“Yesterday’s news, already today.” Tommy said with a bitter sarcastic tone of voice as he took the newspaper. Tomas smiled at him, but with a quizzical look in his eyes.
After a moment Tommy noticed feeling angry. He started swearing quietly to himself.
“What is it?” asked Tomas.
“I don’t know.” replied Tommy, “I think it’s because I read about another terrorist act in the name of religion. I feel so powerless. Why do we just allow these damned murderers to go on like that. Can someone do something? I just want it to stop.”
“When I’m angry, I write on my blog.”, said Tomas, “Even though, clearly, hardly anyone ever reads it.”
“I know, I’ll write a letter to the editor!” Tommy exclaimed.
After breakfast, Tommy decides to rest rather than taking Tomas’s offer of watching telly together. But when he walks into his room there is an elderly lady in his bed.
“You’re in the wrong room.”, he heard Linda say behind him.
“She must be confused.” Tommy responds.
“No, Tommy. It’s you who’ve gone into the wrong room.”
Once in his own bed, he tries to think back to what happened the day before. The memories feel mixed, inconclusive. Looking around the room it’s as if it started snowing around him. The whole room seems to disappear and he is now standing in the middle of a snow filled landscape. In the snow, he can see two pairs of footsteps disappearing at the foot of a mountain.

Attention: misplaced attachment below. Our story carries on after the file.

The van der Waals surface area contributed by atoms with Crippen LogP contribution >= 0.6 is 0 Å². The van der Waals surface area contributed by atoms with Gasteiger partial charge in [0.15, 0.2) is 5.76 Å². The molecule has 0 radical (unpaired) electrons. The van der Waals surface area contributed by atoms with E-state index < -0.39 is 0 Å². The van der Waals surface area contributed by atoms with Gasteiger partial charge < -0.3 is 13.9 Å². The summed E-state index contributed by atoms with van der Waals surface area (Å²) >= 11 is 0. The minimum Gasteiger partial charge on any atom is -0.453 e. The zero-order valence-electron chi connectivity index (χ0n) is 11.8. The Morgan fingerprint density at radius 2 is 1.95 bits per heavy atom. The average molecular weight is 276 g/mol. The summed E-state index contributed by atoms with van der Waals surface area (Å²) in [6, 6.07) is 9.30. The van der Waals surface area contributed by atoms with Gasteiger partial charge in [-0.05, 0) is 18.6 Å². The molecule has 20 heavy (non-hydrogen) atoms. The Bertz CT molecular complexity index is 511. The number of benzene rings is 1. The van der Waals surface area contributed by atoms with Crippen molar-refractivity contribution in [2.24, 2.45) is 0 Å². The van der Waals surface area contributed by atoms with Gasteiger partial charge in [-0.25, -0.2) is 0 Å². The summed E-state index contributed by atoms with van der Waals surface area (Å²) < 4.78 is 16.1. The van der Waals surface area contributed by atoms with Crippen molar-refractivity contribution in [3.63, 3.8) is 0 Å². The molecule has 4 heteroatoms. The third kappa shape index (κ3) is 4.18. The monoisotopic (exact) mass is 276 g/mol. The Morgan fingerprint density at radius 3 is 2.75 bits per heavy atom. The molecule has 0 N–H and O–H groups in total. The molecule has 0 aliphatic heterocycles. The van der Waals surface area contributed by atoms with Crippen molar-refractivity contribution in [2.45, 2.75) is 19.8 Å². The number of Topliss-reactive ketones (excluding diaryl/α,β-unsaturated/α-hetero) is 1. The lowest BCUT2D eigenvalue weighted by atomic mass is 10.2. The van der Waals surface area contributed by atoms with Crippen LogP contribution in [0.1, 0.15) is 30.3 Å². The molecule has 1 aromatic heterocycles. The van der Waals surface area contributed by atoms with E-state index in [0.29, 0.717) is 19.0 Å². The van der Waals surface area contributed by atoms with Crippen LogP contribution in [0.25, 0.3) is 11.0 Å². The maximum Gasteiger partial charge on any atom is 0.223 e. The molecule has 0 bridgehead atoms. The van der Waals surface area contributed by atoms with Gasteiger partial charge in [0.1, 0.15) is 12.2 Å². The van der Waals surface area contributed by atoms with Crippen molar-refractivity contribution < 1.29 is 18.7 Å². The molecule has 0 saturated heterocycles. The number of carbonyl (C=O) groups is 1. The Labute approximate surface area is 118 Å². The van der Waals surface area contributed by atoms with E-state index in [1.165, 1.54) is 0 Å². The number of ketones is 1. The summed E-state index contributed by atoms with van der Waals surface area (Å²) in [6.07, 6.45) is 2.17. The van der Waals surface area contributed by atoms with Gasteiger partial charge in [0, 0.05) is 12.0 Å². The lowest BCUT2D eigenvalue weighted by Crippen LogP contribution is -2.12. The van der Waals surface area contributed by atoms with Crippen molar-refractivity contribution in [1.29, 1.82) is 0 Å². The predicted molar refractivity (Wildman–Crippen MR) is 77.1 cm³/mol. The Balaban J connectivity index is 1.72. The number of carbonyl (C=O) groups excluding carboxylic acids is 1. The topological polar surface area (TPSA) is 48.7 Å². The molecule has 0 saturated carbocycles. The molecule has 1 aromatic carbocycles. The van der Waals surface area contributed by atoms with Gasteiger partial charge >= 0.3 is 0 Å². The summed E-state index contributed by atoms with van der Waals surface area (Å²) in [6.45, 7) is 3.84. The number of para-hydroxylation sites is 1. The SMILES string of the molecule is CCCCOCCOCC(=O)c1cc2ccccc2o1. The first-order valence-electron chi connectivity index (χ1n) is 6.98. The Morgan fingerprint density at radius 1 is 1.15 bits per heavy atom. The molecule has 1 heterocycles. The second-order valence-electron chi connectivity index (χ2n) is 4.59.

“Hurry up!”, He hears a light voice say, “You’d better follow the tracks before they disappear.”
Tommy notices the green starfish-like robot now sitting on a large rock.
“Everything is quickly covered under falling snow.”
Without knowing why, Tommy starts walking towards the mountain. He doesn’t know if he wants to catch up with those who have left the tracks in the snow. Most likely they belong to the white robots, but he isn’t sure.
“Why are you in such a hurry?” he hears a deep voice say.
The dark figure is standing a short distance away. The snow whirls in Tommy’s face, making it difficult getting a clear picture of him.
“There is something that I must tell you, the one who stands on the warm threshold leading into the future. In the process of getting your rightful place, you must not become guilty of wrongdoing.” The snowfall seems to be increasing. “Do not try to satisfy your thirst for freedom, by drinking from the cup of bitterness and hatred.”
Tommy doesn’t understand what the dark figure is talking about.
“You must always carry on your battle with a high level of dignity and discipline. You must not let your creative protest turn into physical violence. Again and again, you must meet physical force with soulful force.”
Tommy looks down at the snow. The tracks are getting harder to see.
“Hurry slowly. Be critical. Think.”
Tommy notices how everything just gets whiter and whiter.
“Are you asleep?”
The voice is no longer deep. It belongs to Sara. Tommy opens his eyes and sees Sara and Elsa standing next to him in bed.